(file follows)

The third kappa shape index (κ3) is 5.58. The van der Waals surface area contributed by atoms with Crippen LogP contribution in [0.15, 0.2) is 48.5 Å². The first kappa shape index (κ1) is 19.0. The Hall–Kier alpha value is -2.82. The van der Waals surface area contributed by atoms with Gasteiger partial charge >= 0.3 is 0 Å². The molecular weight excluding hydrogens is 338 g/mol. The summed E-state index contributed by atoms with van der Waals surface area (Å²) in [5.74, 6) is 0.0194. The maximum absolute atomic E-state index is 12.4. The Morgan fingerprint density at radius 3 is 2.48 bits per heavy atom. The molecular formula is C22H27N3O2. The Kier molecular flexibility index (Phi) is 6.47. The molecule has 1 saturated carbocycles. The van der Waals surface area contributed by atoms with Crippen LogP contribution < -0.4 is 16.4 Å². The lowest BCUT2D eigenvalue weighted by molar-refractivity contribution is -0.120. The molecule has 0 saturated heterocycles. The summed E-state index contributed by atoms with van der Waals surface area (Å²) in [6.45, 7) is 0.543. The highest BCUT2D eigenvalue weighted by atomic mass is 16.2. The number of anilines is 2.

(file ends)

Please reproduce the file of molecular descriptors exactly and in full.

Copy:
The third kappa shape index (κ3) is 5.58. The van der Waals surface area contributed by atoms with Crippen LogP contribution in [0.15, 0.2) is 48.5 Å². The first kappa shape index (κ1) is 19.0. The Hall–Kier alpha value is -2.82. The van der Waals surface area contributed by atoms with Gasteiger partial charge >= 0.3 is 0 Å². The molecular weight excluding hydrogens is 338 g/mol. The summed E-state index contributed by atoms with van der Waals surface area (Å²) in [5.74, 6) is 0.0194. The maximum absolute atomic E-state index is 12.4. The Morgan fingerprint density at radius 3 is 2.48 bits per heavy atom. The molecular formula is C22H27N3O2. The Kier molecular flexibility index (Phi) is 6.47. The molecule has 1 saturated carbocycles. The van der Waals surface area contributed by atoms with Crippen LogP contribution < -0.4 is 16.4 Å². The lowest BCUT2D eigenvalue weighted by molar-refractivity contribution is -0.120. The molecule has 0 saturated heterocycles. The summed E-state index contributed by atoms with van der Waals surface area (Å²) in [6.45, 7) is 0.543. The highest BCUT2D eigenvalue weighted by atomic mass is 16.2. The number of anilines is 2.